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Hindu festivals: A time for intercession

INDIA (BP)–Hindu festivals are “full of celebration, music, food, dancing,” Southern Baptist worker Gene Yaussy reports.

“Many times at the end of these festivals, the area resembles the state fairgrounds once all the rides have gone. Trash litters the ground and remnants of a once great occasion stand lifeless as all the people have gone home,” Yaussy, who is stationed in southern Asia, notes.

“It is at this time that I am asking you to pray specifically for the people who have enjoyed many days of festivity and are now returning to normal life,” Yaussy urges, directing his words to Southern Baptists and other evangelicals who yearn for the Gospel to spread across India.

The revelers “are now facing the true emptiness of their faith as these many days of celebration have ended without any response from their gods.”

Yaussy says many Hindus across southern Asia “are feeling the same emptiness that I felt in those days before my heart was awakened to the truth of the Gospel. I am sure you can remember that emptiness as well. Can you take some time today and during the next weeks to pray specifically for the many empty Hindu hearts that need to receive life from the Spirit of God?”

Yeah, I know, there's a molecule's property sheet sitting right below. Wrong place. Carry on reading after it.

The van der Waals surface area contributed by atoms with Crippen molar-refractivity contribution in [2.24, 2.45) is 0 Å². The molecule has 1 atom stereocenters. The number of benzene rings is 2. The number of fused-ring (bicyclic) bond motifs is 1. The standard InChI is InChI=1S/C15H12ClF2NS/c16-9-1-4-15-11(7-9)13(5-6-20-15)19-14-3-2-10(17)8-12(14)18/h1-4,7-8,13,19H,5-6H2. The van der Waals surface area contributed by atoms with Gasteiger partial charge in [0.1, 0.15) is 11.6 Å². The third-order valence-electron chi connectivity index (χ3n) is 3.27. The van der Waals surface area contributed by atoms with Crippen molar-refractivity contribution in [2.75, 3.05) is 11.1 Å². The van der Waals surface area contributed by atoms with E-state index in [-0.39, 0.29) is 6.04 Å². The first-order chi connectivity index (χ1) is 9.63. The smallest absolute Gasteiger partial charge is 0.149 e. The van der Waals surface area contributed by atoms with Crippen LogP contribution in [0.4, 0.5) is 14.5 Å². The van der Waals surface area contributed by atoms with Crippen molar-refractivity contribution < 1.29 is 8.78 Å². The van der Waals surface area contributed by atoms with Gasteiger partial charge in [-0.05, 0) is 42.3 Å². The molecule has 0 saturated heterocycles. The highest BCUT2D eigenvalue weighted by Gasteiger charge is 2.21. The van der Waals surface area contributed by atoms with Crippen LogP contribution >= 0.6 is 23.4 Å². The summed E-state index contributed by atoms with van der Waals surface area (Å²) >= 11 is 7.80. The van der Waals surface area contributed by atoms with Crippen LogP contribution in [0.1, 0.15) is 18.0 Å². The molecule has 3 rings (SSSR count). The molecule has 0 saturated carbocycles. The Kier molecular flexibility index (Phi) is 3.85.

October is a month full of such festivals:

Oct. 2 –- Gandhi Jayanti: Oct. 2 is the birth anniversary of Mahatma Gandhi (1869-1948), India’s “Father of the Nation.”

Oct. 3 –- Lakshmi Puja: Lakshmi is the household goddess of most Hindu families, and a favorite of women.

Oct. 4 –- Valmiki Jayanti: Maharshi Valmiki, the author of the great Indian epic Ramayana, was a Hindu sage who lived around the beginning of the first millennium B.C.

Oct. 8 –- Karwa Chauth: Karwa Chauth is a ritual of fasting observed by married Hindu women seeking the longevity, well-being and prosperity of their husbands.

Oct. 17 -– Diwali: Deepawali or Diwali is certainly the biggest of all Hindu festivals. It’s the festival of lights that’s marked by four days of celebration. Each of the four days in the festival of Diwali is separated by a different tradition.

Oct. 17 –- Kali Puja: Kali is represented with perhaps the fiercest features amongst all the world’s deities.

Oct. 19 –- Bhai Dooj / Bhai Phota / Bhav-Bij: This ritual is performed by the sister who religiously fasts until she applies a mark on her brother’s forehead, offers him sweets and gifts and prays for his long and healthy life.
*Names changed. Reported by staff in southern Asia. To learn more about Hindu festivals in India, visit www.go2southasia.org/l_festival_hindu.html. For a tract in English, Hindi, Bengali and French to print and share with Hindu friends, go to www.go2southasia.org/printables.html.

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